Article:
Alcohol-dysregulated microRNAs in hepatitis B virus-related hepatocellular carcinoma


Alcohol consumption and chronic hepatitis B virus (HBV) infection are two well-established risk factors for Hepatocellular carcinoma (HCC); however, there remains a limited understanding of the molecular pathway behind the pathogenesis and progression behind HCC, and how alcohol promotes carcinogenesis in the context of HBV+ HCC. Using next-generation sequencing data from 130 HCC patients and 50 normal liver tissues, we identified a panel of microRNAs that are significantly dysregulated by alcohol consumption in HBV+ patients. In particular, two microRNAs, miR-944 and miR-223-3p, showed remarkable correlation with clinical indication and genomic alterations. We confirmed the dysregulation of these two microRNAs in liver cell lines treated by alcohol and acetaldehyde, and showed that manipulation of miR-223-3p and miR-944 expression induces significant changes in cellular proliferation, sensitivity to doxorubicin, and the expression of both direct-binding and downstream mRNA targets. Together, the results of this study suggest that alcohol consumption in HBV+ HCCs regulates microRNAs that likely play previously uncharacterized roles in the alcohol-associated carcinogenesis of HCC, and future studies of these microRNAs may be valuable for furthering the understanding and treatment of alcohol and HBV-associated HCC.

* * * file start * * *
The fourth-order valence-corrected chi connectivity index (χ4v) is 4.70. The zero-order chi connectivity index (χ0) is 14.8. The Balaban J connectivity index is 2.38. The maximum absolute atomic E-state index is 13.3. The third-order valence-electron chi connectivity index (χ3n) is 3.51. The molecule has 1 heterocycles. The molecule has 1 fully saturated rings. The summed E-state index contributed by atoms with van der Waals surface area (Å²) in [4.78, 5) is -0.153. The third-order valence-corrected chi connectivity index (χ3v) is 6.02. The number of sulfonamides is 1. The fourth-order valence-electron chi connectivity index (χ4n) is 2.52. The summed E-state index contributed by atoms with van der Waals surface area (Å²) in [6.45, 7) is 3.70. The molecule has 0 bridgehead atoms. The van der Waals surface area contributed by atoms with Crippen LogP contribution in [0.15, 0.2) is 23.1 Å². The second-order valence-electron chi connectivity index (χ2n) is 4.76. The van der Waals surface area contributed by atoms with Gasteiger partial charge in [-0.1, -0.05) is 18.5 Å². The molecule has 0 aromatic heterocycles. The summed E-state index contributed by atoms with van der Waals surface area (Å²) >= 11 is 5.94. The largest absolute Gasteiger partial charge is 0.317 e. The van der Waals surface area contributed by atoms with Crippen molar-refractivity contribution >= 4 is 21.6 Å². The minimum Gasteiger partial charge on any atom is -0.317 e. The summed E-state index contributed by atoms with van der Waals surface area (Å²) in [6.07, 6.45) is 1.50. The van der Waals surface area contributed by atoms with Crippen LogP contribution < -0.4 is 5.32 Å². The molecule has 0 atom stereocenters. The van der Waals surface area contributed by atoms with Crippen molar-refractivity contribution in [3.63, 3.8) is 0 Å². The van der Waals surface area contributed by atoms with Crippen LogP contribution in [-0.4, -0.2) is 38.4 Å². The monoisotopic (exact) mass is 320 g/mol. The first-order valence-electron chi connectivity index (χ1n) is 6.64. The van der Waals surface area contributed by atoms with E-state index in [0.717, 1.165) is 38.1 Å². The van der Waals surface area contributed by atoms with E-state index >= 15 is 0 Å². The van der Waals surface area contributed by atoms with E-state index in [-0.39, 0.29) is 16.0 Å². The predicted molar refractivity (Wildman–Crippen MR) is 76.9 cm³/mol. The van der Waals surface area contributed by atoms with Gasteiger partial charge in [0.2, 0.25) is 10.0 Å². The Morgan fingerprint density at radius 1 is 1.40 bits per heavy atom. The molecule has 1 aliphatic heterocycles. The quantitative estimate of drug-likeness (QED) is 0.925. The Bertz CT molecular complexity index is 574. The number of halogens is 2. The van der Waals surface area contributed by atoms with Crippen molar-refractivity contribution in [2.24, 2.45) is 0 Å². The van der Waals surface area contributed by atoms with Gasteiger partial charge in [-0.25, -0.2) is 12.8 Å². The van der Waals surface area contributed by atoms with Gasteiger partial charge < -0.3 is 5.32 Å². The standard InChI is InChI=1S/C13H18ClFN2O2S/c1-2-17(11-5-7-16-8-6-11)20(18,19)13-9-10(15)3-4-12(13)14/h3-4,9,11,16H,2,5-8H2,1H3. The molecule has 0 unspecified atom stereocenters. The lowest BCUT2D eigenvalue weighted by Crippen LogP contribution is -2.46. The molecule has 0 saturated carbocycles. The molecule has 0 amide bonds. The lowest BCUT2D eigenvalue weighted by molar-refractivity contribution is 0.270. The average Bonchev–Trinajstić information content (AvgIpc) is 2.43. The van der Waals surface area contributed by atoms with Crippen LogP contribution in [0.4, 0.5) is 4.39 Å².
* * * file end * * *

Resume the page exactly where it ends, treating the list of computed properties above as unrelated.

Zheng, H., Zou, A. E., Saad, M. A., Wang, X. Q., Kwok, J. G., Korrapati, A., et al.(2017). Alcohol-dysregulated microRNAs in hepatitis B virus-related hepatocellular carcinoma. PloS ONE, 12(5), e0178547.

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